However, if he brings his lawyer to the bargaining table (especially if the lawyer is a grouse) then I’d back off and hide behind the dustbins lids again.

        • Jessica February 20, 2013 at 10:12 am - Reply

          Ironically, the pheasant Command Centre is located in a clearing under the bushes behind the dustbins..

          • Denise February 20, 2013 at 10:57 am

            That’s not irony…that’s FATE!! You know the programme ‘One Man and his Dog?’ It’ll ‘One Woman and her Pheasant’ soon. You mark my words…for they are the words of piggy doom on the herding-with-a-pheasant innovation.

          • Jessica February 20, 2013 at 5:28 pm

            He says he’ll think about it. For extra corn.

  2. elaine February 19, 2013 at 2:03 pm - Reply

    Whew! I’m exhausted after reading that – little buggers – but I expect they loved their little bid for freedom.

    • Jessica February 19, 2013 at 9:18 pm - Reply

      They did. Until the shepherd returned with a fully charged battery and they discovered the price to be paid..

  3. Jacqueline February 19, 2013 at 2:20 pm - Reply

    Good grief Jessica ……. what a performance. Still, it must keep you both fit !!!! haha.
    I have to say that I love a nice piece of crackling !!!! ….although, seeing how sweet they look, I think I’ll keep to all of the fish that we eat for a while !! XXXX

    • Jessica February 19, 2013 at 9:28 pm - Reply

      Just think of all that Omega 3.

  4. Vintage jane February 19, 2013 at 2:49 pm - Reply

    Just catching up on your recent posts. I love the tales of your rural life. Hope the sun’s shining on you today – it’s beautiful here …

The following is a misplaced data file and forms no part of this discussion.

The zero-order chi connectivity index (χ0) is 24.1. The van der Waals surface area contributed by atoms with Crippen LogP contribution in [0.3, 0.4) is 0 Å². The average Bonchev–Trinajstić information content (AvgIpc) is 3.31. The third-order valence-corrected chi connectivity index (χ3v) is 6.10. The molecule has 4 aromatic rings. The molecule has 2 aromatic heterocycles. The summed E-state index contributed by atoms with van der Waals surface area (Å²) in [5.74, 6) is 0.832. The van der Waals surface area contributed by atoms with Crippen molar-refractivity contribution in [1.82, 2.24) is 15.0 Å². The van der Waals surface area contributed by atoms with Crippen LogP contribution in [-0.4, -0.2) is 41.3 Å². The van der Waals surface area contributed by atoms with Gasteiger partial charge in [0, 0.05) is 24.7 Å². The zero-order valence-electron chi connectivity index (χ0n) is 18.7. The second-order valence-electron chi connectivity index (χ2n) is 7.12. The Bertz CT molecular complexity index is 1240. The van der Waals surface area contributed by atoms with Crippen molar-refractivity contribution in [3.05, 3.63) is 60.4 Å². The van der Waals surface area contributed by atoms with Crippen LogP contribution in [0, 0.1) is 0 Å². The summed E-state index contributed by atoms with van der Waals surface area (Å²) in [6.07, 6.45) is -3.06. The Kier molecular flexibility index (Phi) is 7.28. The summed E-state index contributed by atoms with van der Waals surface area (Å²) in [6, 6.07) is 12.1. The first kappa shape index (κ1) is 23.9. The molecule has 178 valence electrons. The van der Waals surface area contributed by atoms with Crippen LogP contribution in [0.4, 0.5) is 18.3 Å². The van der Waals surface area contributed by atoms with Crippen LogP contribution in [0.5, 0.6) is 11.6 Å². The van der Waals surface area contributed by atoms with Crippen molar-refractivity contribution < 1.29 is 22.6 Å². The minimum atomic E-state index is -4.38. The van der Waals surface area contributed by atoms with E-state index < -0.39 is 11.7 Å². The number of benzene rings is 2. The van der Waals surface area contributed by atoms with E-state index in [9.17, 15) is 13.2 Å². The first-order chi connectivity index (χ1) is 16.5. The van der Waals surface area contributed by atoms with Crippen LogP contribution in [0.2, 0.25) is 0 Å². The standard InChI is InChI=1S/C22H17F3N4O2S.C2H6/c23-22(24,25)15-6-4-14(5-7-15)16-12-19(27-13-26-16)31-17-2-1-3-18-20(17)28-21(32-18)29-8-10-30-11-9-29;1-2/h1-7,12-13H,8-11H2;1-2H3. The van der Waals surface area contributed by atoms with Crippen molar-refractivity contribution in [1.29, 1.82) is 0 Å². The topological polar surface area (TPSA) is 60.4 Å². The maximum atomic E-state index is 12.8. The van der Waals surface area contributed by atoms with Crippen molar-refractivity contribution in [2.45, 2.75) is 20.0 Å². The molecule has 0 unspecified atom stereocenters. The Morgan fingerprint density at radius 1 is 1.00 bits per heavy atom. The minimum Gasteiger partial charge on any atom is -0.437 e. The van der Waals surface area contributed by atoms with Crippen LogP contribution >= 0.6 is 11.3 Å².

• Jessica February 19, 2013 at 9:29 pm - Reply

      Thanks! It has been a gorgeous day down here, I only wish it could continue..

  5. Rosie February 19, 2013 at 4:43 pm - Reply

    I’m glad you found them safe and sound, naughty piggies! You certainly worked hard to keep them from straying again:)

    • Jessica February 19, 2013 at 9:31 pm - Reply

      Only a temporary fix until the cavalry arrived!

  6. BumbleVee February 19, 2013 at 4:55 pm - Reply

    hahahha….I knew there would be fun at the end….. like Elaine mentioned…a couple of little buggers….. but fun looking back and in the telling….

    I’ve been that wet a couple times…golfing… everybody else was nice and dry and still able to hold umbrellas (except on one particularly windy day and then they all just quit and walked off the course) … …me… soaked to the dripping.. mascara running down my face … but,,,I was still having fun, playing great and eventually, ad one of my best ever games in the pelting rain…. I’m known now as the “Mudder”..

    • Jessica February 19, 2013 at 9:37 pm - Reply

      Since the pig adventure I’ve had a few days working in the garden in the pouring rain. Needs must in the South West of England. For a short while, until the ground turns to absolute slush, I rather enjoy it too!

  7. Anne February 19, 2013 at 7:38 pm - Reply

    A wonderful tale! Some time sgo when I was out for a walk I met a farmer who was trying to round up some runaway ewes and lambs. Despite my best efforts, they got past me …….. he jumped back into his Mercedes and chased after them!!

    • Jessica February 19, 2013 at 10:03 pm - Reply

      They are not easy to catch, some of those did get through to our landlord’s front lawn. They all run in different directions!